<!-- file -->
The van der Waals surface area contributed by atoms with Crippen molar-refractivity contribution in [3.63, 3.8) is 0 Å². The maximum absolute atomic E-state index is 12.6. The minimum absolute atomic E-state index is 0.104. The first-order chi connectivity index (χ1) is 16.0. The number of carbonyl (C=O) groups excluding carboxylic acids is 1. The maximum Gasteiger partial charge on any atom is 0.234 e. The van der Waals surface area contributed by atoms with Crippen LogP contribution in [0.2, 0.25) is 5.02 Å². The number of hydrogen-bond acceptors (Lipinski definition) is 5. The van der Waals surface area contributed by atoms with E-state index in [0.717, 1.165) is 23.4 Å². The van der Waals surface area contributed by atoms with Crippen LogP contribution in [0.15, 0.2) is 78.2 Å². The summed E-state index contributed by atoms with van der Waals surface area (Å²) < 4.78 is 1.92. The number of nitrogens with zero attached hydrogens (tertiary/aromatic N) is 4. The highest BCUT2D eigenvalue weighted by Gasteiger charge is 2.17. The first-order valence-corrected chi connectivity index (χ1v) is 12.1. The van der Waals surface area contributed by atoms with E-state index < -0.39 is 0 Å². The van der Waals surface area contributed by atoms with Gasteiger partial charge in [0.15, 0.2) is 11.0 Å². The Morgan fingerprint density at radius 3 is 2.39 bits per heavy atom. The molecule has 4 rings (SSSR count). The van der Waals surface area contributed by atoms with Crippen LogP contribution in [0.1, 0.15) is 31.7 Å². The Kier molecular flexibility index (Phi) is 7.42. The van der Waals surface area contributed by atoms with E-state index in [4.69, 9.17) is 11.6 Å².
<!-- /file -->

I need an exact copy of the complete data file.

The van der Waals surface area contributed by atoms with Crippen molar-refractivity contribution in [3.63, 3.8) is 0 Å². The maximum absolute atomic E-state index is 12.6. The minimum absolute atomic E-state index is 0.104. The first-order chi connectivity index (χ1) is 16.0. The number of carbonyl (C=O) groups excluding carboxylic acids is 1. The maximum Gasteiger partial charge on any atom is 0.234 e. The van der Waals surface area contributed by atoms with Crippen LogP contribution in [0.2, 0.25) is 5.02 Å². The number of hydrogen-bond acceptors (Lipinski definition) is 5. The van der Waals surface area contributed by atoms with E-state index in [0.717, 1.165) is 23.4 Å². The van der Waals surface area contributed by atoms with Crippen LogP contribution in [0.15, 0.2) is 78.2 Å². The summed E-state index contributed by atoms with van der Waals surface area (Å²) < 4.78 is 1.92. The number of nitrogens with zero attached hydrogens (tertiary/aromatic N) is 4. The highest BCUT2D eigenvalue weighted by Gasteiger charge is 2.17. The first-order valence-corrected chi connectivity index (χ1v) is 12.1. The van der Waals surface area contributed by atoms with E-state index < -0.39 is 0 Å². The van der Waals surface area contributed by atoms with Gasteiger partial charge in [0.15, 0.2) is 11.0 Å². The Morgan fingerprint density at radius 3 is 2.39 bits per heavy atom. The molecule has 4 rings (SSSR count). The van der Waals surface area contributed by atoms with Crippen LogP contribution in [0.1, 0.15) is 31.7 Å². The Kier molecular flexibility index (Phi) is 7.42. The van der Waals surface area contributed by atoms with E-state index in [4.69, 9.17) is 11.6 Å².